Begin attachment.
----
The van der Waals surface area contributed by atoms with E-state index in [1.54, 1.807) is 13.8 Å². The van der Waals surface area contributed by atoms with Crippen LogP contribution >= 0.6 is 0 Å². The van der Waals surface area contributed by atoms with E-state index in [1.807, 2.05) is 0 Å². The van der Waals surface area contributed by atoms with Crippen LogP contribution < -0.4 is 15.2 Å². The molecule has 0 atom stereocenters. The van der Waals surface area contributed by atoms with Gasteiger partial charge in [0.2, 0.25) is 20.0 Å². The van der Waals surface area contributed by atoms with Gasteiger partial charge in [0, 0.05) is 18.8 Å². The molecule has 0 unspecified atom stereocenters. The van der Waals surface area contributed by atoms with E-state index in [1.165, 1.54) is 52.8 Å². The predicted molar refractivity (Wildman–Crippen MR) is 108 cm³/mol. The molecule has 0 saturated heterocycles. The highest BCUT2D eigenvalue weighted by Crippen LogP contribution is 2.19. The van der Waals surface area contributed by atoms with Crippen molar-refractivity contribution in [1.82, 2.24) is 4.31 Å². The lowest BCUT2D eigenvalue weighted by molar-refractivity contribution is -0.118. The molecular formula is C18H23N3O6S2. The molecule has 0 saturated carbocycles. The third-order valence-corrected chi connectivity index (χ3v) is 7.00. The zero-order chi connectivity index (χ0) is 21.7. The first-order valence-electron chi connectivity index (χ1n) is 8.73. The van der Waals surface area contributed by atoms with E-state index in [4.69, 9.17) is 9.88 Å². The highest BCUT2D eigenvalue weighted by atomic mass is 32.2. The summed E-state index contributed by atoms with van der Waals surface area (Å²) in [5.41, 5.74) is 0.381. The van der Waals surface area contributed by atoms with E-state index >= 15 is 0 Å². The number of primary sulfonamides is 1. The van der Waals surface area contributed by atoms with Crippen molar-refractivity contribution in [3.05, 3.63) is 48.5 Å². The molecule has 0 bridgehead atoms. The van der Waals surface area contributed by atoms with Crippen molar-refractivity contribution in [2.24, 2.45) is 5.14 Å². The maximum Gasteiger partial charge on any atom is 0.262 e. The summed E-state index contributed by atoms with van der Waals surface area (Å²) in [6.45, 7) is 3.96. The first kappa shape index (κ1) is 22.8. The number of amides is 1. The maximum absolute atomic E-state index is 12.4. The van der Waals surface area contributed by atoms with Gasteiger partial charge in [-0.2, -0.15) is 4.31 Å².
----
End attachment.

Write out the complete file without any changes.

The van der Waals surface area contributed by atoms with E-state index in [1.54, 1.807) is 13.8 Å². The van der Waals surface area contributed by atoms with Crippen LogP contribution >= 0.6 is 0 Å². The van der Waals surface area contributed by atoms with E-state index in [1.807, 2.05) is 0 Å². The van der Waals surface area contributed by atoms with Crippen LogP contribution < -0.4 is 15.2 Å². The molecule has 0 atom stereocenters. The van der Waals surface area contributed by atoms with Gasteiger partial charge in [0.2, 0.25) is 20.0 Å². The van der Waals surface area contributed by atoms with Gasteiger partial charge in [0, 0.05) is 18.8 Å². The molecule has 0 unspecified atom stereocenters. The van der Waals surface area contributed by atoms with E-state index in [1.165, 1.54) is 52.8 Å². The predicted molar refractivity (Wildman–Crippen MR) is 108 cm³/mol. The molecule has 0 saturated heterocycles. The highest BCUT2D eigenvalue weighted by Crippen LogP contribution is 2.19. The van der Waals surface area contributed by atoms with Crippen molar-refractivity contribution in [1.82, 2.24) is 4.31 Å². The lowest BCUT2D eigenvalue weighted by molar-refractivity contribution is -0.118. The molecular formula is C18H23N3O6S2. The molecule has 0 saturated carbocycles. The third-order valence-corrected chi connectivity index (χ3v) is 7.00. The zero-order chi connectivity index (χ0) is 21.7. The first-order valence-electron chi connectivity index (χ1n) is 8.73. The van der Waals surface area contributed by atoms with E-state index in [4.69, 9.17) is 9.88 Å². The highest BCUT2D eigenvalue weighted by atomic mass is 32.2. The summed E-state index contributed by atoms with van der Waals surface area (Å²) in [5.41, 5.74) is 0.381. The van der Waals surface area contributed by atoms with E-state index >= 15 is 0 Å². The number of primary sulfonamides is 1. The van der Waals surface area contributed by atoms with Crippen molar-refractivity contribution in [3.05, 3.63) is 48.5 Å². The molecule has 0 bridgehead atoms. The van der Waals surface area contributed by atoms with Crippen molar-refractivity contribution in [2.24, 2.45) is 5.14 Å². The maximum Gasteiger partial charge on any atom is 0.262 e. The summed E-state index contributed by atoms with van der Waals surface area (Å²) in [6.45, 7) is 3.96. The first kappa shape index (κ1) is 22.8. The number of amides is 1. The maximum absolute atomic E-state index is 12.4. The van der Waals surface area contributed by atoms with Gasteiger partial charge in [-0.2, -0.15) is 4.31 Å².